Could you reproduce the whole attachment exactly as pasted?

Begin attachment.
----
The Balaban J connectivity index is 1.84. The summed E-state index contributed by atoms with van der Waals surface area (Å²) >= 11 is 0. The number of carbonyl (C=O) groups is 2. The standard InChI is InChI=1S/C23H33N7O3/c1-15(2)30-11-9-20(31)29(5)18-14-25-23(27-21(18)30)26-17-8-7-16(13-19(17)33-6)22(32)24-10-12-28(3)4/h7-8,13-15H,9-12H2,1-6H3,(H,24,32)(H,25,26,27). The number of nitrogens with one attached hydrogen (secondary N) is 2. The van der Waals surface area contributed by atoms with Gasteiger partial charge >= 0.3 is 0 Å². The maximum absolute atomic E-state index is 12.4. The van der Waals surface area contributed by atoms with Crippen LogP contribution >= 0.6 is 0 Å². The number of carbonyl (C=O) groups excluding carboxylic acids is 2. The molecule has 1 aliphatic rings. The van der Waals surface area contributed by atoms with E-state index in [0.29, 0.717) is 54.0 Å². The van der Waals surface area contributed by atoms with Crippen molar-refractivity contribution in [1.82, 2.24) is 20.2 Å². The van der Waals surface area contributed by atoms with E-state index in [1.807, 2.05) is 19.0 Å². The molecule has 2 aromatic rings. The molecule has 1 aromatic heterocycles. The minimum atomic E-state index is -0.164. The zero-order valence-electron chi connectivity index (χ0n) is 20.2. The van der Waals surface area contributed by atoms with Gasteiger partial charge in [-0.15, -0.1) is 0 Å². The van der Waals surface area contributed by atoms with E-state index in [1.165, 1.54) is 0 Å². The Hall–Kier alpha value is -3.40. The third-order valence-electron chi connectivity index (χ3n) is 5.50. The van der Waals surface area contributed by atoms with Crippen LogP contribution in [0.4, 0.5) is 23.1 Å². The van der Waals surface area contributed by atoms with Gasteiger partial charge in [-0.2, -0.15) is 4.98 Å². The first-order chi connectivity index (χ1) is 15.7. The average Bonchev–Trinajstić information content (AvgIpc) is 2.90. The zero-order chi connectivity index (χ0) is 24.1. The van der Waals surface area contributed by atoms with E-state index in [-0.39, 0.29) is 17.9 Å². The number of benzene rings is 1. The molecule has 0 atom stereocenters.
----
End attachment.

The Balaban J connectivity index is 1.84. The summed E-state index contributed by atoms with van der Waals surface area (Å²) >= 11 is 0. The number of carbonyl (C=O) groups is 2. The standard InChI is InChI=1S/C23H33N7O3/c1-15(2)30-11-9-20(31)29(5)18-14-25-23(27-21(18)30)26-17-8-7-16(13-19(17)33-6)22(32)24-10-12-28(3)4/h7-8,13-15H,9-12H2,1-6H3,(H,24,32)(H,25,26,27). The number of nitrogens with one attached hydrogen (secondary N) is 2. The van der Waals surface area contributed by atoms with Gasteiger partial charge >= 0.3 is 0 Å². The maximum absolute atomic E-state index is 12.4. The van der Waals surface area contributed by atoms with Crippen LogP contribution >= 0.6 is 0 Å². The number of carbonyl (C=O) groups excluding carboxylic acids is 2. The molecule has 1 aliphatic rings. The van der Waals surface area contributed by atoms with E-state index in [0.29, 0.717) is 54.0 Å². The van der Waals surface area contributed by atoms with Crippen molar-refractivity contribution in [1.82, 2.24) is 20.2 Å². The van der Waals surface area contributed by atoms with E-state index in [1.807, 2.05) is 19.0 Å². The molecule has 2 aromatic rings. The molecule has 1 aromatic heterocycles. The minimum atomic E-state index is -0.164. The zero-order valence-electron chi connectivity index (χ0n) is 20.2. The van der Waals surface area contributed by atoms with Gasteiger partial charge in [-0.15, -0.1) is 0 Å². The van der Waals surface area contributed by atoms with E-state index in [1.165, 1.54) is 0 Å². The Hall–Kier alpha value is -3.40. The third-order valence-electron chi connectivity index (χ3n) is 5.50. The van der Waals surface area contributed by atoms with Crippen LogP contribution in [0.4, 0.5) is 23.1 Å². The van der Waals surface area contributed by atoms with Gasteiger partial charge in [-0.2, -0.15) is 4.98 Å². The first-order chi connectivity index (χ1) is 15.7. The average Bonchev–Trinajstić information content (AvgIpc) is 2.90. The zero-order chi connectivity index (χ0) is 24.1. The van der Waals surface area contributed by atoms with E-state index in [-0.39, 0.29) is 17.9 Å². The number of benzene rings is 1. The molecule has 0 atom stereocenters.